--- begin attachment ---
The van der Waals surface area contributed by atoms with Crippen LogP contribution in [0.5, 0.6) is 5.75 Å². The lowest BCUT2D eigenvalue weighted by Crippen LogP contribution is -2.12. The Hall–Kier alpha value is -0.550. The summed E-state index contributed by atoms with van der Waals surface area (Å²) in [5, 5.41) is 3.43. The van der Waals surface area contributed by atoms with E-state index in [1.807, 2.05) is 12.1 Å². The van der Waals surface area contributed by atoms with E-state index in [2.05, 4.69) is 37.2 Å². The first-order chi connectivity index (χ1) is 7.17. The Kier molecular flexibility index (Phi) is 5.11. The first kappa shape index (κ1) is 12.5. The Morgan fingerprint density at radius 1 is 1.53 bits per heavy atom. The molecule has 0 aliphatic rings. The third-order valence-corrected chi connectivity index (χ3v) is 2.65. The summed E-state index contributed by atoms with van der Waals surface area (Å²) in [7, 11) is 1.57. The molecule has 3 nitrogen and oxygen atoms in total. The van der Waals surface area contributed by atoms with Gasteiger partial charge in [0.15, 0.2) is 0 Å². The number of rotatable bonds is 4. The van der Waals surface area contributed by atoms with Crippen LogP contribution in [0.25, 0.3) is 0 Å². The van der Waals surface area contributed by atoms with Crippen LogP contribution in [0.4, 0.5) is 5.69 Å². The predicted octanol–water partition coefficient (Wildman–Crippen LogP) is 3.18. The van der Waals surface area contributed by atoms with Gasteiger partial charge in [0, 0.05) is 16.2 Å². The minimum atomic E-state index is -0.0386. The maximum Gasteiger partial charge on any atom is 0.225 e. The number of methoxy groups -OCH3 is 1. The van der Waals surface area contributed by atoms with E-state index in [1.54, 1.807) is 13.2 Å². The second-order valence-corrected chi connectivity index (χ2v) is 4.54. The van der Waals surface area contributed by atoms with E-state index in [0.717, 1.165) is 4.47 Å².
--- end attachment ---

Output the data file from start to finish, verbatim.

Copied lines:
The van der Waals surface area contributed by atoms with Crippen LogP contribution in [0.5, 0.6) is 5.75 Å². The lowest BCUT2D eigenvalue weighted by Crippen LogP contribution is -2.12. The Hall–Kier alpha value is -0.550. The summed E-state index contributed by atoms with van der Waals surface area (Å²) in [5, 5.41) is 3.43. The van der Waals surface area contributed by atoms with E-state index in [1.807, 2.05) is 12.1 Å². The van der Waals surface area contributed by atoms with E-state index in [2.05, 4.69) is 37.2 Å². The first-order chi connectivity index (χ1) is 7.17. The Kier molecular flexibility index (Phi) is 5.11. The first kappa shape index (κ1) is 12.5. The Morgan fingerprint density at radius 1 is 1.53 bits per heavy atom. The molecule has 0 aliphatic rings. The third-order valence-corrected chi connectivity index (χ3v) is 2.65. The summed E-state index contributed by atoms with van der Waals surface area (Å²) in [7, 11) is 1.57. The molecule has 3 nitrogen and oxygen atoms in total. The van der Waals surface area contributed by atoms with Gasteiger partial charge in [0.15, 0.2) is 0 Å². The number of rotatable bonds is 4. The van der Waals surface area contributed by atoms with Crippen LogP contribution in [0.25, 0.3) is 0 Å². The van der Waals surface area contributed by atoms with Crippen LogP contribution in [0.4, 0.5) is 5.69 Å². The predicted octanol–water partition coefficient (Wildman–Crippen LogP) is 3.18. The van der Waals surface area contributed by atoms with Gasteiger partial charge in [0, 0.05) is 16.2 Å². The minimum atomic E-state index is -0.0386. The maximum Gasteiger partial charge on any atom is 0.225 e. The number of methoxy groups -OCH3 is 1. The van der Waals surface area contributed by atoms with E-state index in [1.54, 1.807) is 13.2 Å². The second-order valence-corrected chi connectivity index (χ2v) is 4.54. The van der Waals surface area contributed by atoms with E-state index in [0.717, 1.165) is 4.47 Å².